BPL Plasma Inc. and manager Leslie Anthony face the lawuit filed by a former employee.
ST. LOUIS –– A woman's employment discrimination case will go back to circuit court, a federal judge ruled.
In the Aug. 28 order, Judge Stephen R. Bough of the U.S. District Court for the Western District of Missouri remanded Ciprianna B. Price's lawsuit against BPL Plasma Inc. and manager Leslie Anthony.
BPL Plasma argued the federal court had jurisdiction, because Anthony, was fraudulently joined and there were no facts showing the manager discriminated against Price. Anthony, BPL said, did not fire Price or oversee her employment. In addition, BPL argued, Price's first amended complaint should not play a role in the decision.
Although BPL believed Anthony shouldn’t factor into this case, Bough ruled Anthony completes the diversity jurisdiction, because there are reasonable allegations against Anthony that will be weighed in the lawsuit.
Bough said Price made properly argued there are "alleged facts which could support liability under the Missouri Human Rights Act against defendant Anthony.”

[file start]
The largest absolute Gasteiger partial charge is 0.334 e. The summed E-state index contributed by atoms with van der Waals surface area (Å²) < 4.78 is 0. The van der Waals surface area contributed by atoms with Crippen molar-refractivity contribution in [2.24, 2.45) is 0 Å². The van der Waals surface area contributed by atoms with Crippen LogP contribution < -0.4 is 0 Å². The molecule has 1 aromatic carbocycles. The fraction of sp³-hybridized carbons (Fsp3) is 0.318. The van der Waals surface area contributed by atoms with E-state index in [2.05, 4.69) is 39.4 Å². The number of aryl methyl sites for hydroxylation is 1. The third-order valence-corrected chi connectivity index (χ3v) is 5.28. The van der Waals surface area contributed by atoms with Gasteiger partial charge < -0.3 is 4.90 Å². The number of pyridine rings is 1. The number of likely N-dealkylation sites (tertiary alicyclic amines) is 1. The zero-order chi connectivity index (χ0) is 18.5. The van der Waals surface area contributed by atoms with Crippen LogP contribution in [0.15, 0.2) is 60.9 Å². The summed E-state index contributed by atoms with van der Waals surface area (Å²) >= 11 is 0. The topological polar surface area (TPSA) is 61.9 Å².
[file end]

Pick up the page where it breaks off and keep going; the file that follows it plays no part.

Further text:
Bough noted the ruling is proper even if the “court’s analysis is limited to plaintiff’s original petition.”
The district court said the fraudulent joinder inquiry is a question of whether the plaintiff “has an alleged cause of action that is reasonable, even if ‘speculative.’”
“Even considering only the allegations in the original petition, plaintiff’s joinder of defendant Anthony is not fraudulent because there is arguably a reasonable basis for predicting that the state law might impose liability based upon the facts involved,” Bough wrote.
Bough added, "numerous allegations refer to ‘defendants’ collectively, which necessarily includes defendant Anthony.”